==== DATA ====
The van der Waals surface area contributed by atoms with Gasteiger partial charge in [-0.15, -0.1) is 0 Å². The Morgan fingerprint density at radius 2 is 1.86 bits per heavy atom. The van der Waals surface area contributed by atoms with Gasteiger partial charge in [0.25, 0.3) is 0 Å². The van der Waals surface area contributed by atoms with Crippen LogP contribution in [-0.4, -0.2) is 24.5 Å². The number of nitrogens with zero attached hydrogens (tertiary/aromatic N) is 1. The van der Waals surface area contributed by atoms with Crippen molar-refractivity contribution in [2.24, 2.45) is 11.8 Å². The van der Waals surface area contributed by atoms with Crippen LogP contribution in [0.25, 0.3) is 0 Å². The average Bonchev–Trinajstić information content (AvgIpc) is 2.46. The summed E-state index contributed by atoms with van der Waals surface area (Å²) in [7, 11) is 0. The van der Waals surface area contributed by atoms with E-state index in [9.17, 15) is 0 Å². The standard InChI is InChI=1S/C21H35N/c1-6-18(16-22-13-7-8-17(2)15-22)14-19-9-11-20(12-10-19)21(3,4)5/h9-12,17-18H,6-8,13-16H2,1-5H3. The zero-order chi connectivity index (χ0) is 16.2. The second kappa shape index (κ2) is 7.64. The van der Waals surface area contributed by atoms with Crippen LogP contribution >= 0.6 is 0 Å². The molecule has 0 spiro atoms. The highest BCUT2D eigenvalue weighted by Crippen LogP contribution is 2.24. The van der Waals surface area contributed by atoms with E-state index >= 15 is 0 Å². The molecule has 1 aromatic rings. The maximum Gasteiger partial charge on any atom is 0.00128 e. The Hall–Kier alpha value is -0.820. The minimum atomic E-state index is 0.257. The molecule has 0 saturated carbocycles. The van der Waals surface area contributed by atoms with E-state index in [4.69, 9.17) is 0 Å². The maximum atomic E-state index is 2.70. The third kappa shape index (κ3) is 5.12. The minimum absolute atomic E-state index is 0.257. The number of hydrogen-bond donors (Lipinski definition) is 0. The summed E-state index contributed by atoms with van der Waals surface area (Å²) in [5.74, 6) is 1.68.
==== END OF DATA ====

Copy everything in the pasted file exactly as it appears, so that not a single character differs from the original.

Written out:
The van der Waals surface area contributed by atoms with Gasteiger partial charge in [-0.15, -0.1) is 0 Å². The Morgan fingerprint density at radius 2 is 1.86 bits per heavy atom. The van der Waals surface area contributed by atoms with Gasteiger partial charge in [0.25, 0.3) is 0 Å². The van der Waals surface area contributed by atoms with Crippen LogP contribution in [-0.4, -0.2) is 24.5 Å². The number of nitrogens with zero attached hydrogens (tertiary/aromatic N) is 1. The van der Waals surface area contributed by atoms with Crippen molar-refractivity contribution in [2.24, 2.45) is 11.8 Å². The van der Waals surface area contributed by atoms with Crippen LogP contribution in [0.25, 0.3) is 0 Å². The average Bonchev–Trinajstić information content (AvgIpc) is 2.46. The summed E-state index contributed by atoms with van der Waals surface area (Å²) in [7, 11) is 0. The van der Waals surface area contributed by atoms with E-state index in [9.17, 15) is 0 Å². The standard InChI is InChI=1S/C21H35N/c1-6-18(16-22-13-7-8-17(2)15-22)14-19-9-11-20(12-10-19)21(3,4)5/h9-12,17-18H,6-8,13-16H2,1-5H3. The zero-order chi connectivity index (χ0) is 16.2. The second kappa shape index (κ2) is 7.64. The van der Waals surface area contributed by atoms with Crippen LogP contribution >= 0.6 is 0 Å². The molecule has 0 spiro atoms. The highest BCUT2D eigenvalue weighted by Crippen LogP contribution is 2.24. The van der Waals surface area contributed by atoms with E-state index >= 15 is 0 Å². The molecule has 1 aromatic rings. The maximum Gasteiger partial charge on any atom is 0.00128 e. The Hall–Kier alpha value is -0.820. The minimum atomic E-state index is 0.257. The molecule has 0 saturated carbocycles. The van der Waals surface area contributed by atoms with E-state index in [4.69, 9.17) is 0 Å². The maximum atomic E-state index is 2.70. The third kappa shape index (κ3) is 5.12. The minimum absolute atomic E-state index is 0.257. The number of hydrogen-bond donors (Lipinski definition) is 0. The summed E-state index contributed by atoms with van der Waals surface area (Å²) in [5.74, 6) is 1.68.